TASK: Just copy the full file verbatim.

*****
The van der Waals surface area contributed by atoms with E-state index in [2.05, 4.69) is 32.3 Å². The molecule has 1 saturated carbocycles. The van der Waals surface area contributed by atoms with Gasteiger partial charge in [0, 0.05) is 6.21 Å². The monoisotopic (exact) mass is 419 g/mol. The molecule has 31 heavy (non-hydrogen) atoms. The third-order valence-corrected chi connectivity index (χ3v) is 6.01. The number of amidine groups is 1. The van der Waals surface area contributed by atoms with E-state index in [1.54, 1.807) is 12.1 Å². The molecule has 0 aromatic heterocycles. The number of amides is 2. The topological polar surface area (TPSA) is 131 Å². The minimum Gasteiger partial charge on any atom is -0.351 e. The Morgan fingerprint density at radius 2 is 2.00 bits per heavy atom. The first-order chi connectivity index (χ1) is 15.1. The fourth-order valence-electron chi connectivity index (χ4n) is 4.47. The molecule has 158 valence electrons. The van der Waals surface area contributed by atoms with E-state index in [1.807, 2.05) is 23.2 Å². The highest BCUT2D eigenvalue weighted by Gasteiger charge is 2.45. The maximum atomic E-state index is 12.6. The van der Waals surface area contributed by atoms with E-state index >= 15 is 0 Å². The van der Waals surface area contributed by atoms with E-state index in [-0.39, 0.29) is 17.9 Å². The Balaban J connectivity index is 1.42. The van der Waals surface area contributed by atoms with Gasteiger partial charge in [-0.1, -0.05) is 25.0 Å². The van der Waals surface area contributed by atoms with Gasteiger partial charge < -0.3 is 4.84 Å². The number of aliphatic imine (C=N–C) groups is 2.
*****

The van der Waals surface area contributed by atoms with E-state index in [2.05, 4.69) is 32.3 Å². The molecule has 1 saturated carbocycles. The van der Waals surface area contributed by atoms with Gasteiger partial charge in [0, 0.05) is 6.21 Å². The monoisotopic (exact) mass is 419 g/mol. The molecule has 31 heavy (non-hydrogen) atoms. The third-order valence-corrected chi connectivity index (χ3v) is 6.01. The number of amidine groups is 1. The van der Waals surface area contributed by atoms with E-state index in [1.54, 1.807) is 12.1 Å². The molecule has 0 aromatic heterocycles. The number of amides is 2. The topological polar surface area (TPSA) is 131 Å². The minimum Gasteiger partial charge on any atom is -0.351 e. The Morgan fingerprint density at radius 2 is 2.00 bits per heavy atom. The first-order chi connectivity index (χ1) is 15.1. The fourth-order valence-electron chi connectivity index (χ4n) is 4.47. The molecule has 158 valence electrons. The van der Waals surface area contributed by atoms with E-state index in [1.807, 2.05) is 23.2 Å². The highest BCUT2D eigenvalue weighted by Gasteiger charge is 2.45. The maximum atomic E-state index is 12.6. The van der Waals surface area contributed by atoms with E-state index >= 15 is 0 Å². The van der Waals surface area contributed by atoms with E-state index in [-0.39, 0.29) is 17.9 Å². The Balaban J connectivity index is 1.42. The van der Waals surface area contributed by atoms with Gasteiger partial charge in [-0.1, -0.05) is 25.0 Å². The van der Waals surface area contributed by atoms with Gasteiger partial charge < -0.3 is 4.84 Å². The number of aliphatic imine (C=N–C) groups is 2.